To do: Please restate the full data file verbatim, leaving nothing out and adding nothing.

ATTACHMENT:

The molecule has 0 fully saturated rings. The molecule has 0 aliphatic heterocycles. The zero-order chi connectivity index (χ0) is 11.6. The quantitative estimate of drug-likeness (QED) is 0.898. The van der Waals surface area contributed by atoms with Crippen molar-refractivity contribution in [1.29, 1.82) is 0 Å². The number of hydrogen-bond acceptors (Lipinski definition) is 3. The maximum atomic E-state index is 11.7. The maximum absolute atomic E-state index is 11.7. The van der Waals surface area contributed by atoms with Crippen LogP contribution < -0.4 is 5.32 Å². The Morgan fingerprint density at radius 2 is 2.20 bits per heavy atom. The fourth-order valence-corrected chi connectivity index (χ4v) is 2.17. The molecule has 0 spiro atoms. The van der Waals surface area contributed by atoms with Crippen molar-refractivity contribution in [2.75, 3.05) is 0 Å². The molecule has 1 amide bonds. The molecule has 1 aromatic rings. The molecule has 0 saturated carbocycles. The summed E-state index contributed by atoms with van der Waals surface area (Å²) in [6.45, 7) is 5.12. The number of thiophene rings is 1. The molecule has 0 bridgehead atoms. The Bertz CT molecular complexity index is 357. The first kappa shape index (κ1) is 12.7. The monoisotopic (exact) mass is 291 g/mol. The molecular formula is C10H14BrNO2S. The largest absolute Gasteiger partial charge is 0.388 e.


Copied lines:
The molecule has 0 fully saturated rings. The molecule has 0 aliphatic heterocycles. The zero-order chi connectivity index (χ0) is 11.6. The quantitative estimate of drug-likeness (QED) is 0.898. The van der Waals surface area contributed by atoms with Crippen molar-refractivity contribution in [1.29, 1.82) is 0 Å². The number of hydrogen-bond acceptors (Lipinski definition) is 3. The maximum atomic E-state index is 11.7. The maximum absolute atomic E-state index is 11.7. The van der Waals surface area contributed by atoms with Crippen LogP contribution < -0.4 is 5.32 Å². The Morgan fingerprint density at radius 2 is 2.20 bits per heavy atom. The fourth-order valence-corrected chi connectivity index (χ4v) is 2.17. The molecule has 0 spiro atoms. The van der Waals surface area contributed by atoms with Crippen molar-refractivity contribution in [2.75, 3.05) is 0 Å². The molecule has 1 amide bonds. The molecule has 1 aromatic rings. The molecule has 0 saturated carbocycles. The summed E-state index contributed by atoms with van der Waals surface area (Å²) in [6.45, 7) is 5.12. The number of thiophene rings is 1. The molecule has 0 bridgehead atoms. The Bertz CT molecular complexity index is 357. The first kappa shape index (κ1) is 12.7. The monoisotopic (exact) mass is 291 g/mol. The molecular formula is C10H14BrNO2S. The largest absolute Gasteiger partial charge is 0.388 e.